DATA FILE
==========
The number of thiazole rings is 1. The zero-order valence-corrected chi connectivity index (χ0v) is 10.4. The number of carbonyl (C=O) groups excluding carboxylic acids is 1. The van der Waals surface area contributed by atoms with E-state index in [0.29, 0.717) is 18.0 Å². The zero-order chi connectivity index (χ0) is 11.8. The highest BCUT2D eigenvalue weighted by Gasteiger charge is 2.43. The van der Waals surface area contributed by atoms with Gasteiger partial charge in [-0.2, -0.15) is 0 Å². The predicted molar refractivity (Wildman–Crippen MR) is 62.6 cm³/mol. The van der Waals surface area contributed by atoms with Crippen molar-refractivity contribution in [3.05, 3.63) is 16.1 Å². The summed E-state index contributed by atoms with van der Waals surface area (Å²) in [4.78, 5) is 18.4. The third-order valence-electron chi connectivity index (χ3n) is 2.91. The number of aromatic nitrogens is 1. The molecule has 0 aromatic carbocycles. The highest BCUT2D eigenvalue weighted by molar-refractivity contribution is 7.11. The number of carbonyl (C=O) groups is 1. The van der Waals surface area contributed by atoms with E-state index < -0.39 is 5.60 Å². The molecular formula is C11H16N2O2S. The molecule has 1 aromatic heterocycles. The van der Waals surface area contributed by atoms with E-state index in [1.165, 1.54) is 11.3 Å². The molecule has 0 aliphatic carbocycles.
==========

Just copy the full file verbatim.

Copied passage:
The number of thiazole rings is 1. The zero-order valence-corrected chi connectivity index (χ0v) is 10.4. The number of carbonyl (C=O) groups excluding carboxylic acids is 1. The van der Waals surface area contributed by atoms with E-state index in [0.29, 0.717) is 18.0 Å². The zero-order chi connectivity index (χ0) is 11.8. The highest BCUT2D eigenvalue weighted by Gasteiger charge is 2.43. The van der Waals surface area contributed by atoms with Gasteiger partial charge in [-0.2, -0.15) is 0 Å². The predicted molar refractivity (Wildman–Crippen MR) is 62.6 cm³/mol. The van der Waals surface area contributed by atoms with Crippen molar-refractivity contribution in [3.05, 3.63) is 16.1 Å². The summed E-state index contributed by atoms with van der Waals surface area (Å²) in [4.78, 5) is 18.4. The third-order valence-electron chi connectivity index (χ3n) is 2.91. The number of aromatic nitrogens is 1. The molecule has 0 aromatic carbocycles. The highest BCUT2D eigenvalue weighted by molar-refractivity contribution is 7.11. The number of carbonyl (C=O) groups is 1. The van der Waals surface area contributed by atoms with E-state index < -0.39 is 5.60 Å². The molecular formula is C11H16N2O2S. The molecule has 1 aromatic heterocycles. The van der Waals surface area contributed by atoms with E-state index in [1.165, 1.54) is 11.3 Å². The molecule has 0 aliphatic carbocycles.